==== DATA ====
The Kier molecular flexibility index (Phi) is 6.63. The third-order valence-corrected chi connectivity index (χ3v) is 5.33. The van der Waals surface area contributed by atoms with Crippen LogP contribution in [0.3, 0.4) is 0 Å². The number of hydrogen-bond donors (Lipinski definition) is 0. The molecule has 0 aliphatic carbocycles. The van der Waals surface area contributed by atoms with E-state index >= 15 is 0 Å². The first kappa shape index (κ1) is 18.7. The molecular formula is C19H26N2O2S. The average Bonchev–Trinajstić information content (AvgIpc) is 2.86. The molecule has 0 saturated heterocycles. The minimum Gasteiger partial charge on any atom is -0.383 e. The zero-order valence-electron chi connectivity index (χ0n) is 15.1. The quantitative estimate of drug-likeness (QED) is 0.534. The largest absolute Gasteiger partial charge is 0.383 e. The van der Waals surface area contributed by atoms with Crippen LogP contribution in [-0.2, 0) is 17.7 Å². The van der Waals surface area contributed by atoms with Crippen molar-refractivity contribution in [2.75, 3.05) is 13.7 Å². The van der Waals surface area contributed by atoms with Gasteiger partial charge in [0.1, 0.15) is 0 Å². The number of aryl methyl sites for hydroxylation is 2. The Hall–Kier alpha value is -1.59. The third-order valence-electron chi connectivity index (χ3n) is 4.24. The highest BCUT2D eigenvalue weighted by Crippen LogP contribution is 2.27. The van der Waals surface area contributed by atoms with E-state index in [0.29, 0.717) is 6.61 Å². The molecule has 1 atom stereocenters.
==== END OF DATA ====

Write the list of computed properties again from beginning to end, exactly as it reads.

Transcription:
The Kier molecular flexibility index (Phi) is 6.63. The third-order valence-corrected chi connectivity index (χ3v) is 5.33. The van der Waals surface area contributed by atoms with Crippen LogP contribution in [0.3, 0.4) is 0 Å². The number of hydrogen-bond donors (Lipinski definition) is 0. The molecule has 0 aliphatic carbocycles. The van der Waals surface area contributed by atoms with E-state index >= 15 is 0 Å². The first kappa shape index (κ1) is 18.7. The molecular formula is C19H26N2O2S. The average Bonchev–Trinajstić information content (AvgIpc) is 2.86. The molecule has 0 saturated heterocycles. The minimum Gasteiger partial charge on any atom is -0.383 e. The zero-order valence-electron chi connectivity index (χ0n) is 15.1. The quantitative estimate of drug-likeness (QED) is 0.534. The largest absolute Gasteiger partial charge is 0.383 e. The van der Waals surface area contributed by atoms with Crippen LogP contribution in [-0.2, 0) is 17.7 Å². The van der Waals surface area contributed by atoms with Crippen molar-refractivity contribution in [2.75, 3.05) is 13.7 Å². The van der Waals surface area contributed by atoms with Gasteiger partial charge in [0.1, 0.15) is 0 Å². The number of aryl methyl sites for hydroxylation is 2. The Hall–Kier alpha value is -1.59. The third-order valence-electron chi connectivity index (χ3n) is 4.24. The highest BCUT2D eigenvalue weighted by Crippen LogP contribution is 2.27. The van der Waals surface area contributed by atoms with E-state index in [0.29, 0.717) is 6.61 Å². The molecule has 1 atom stereocenters.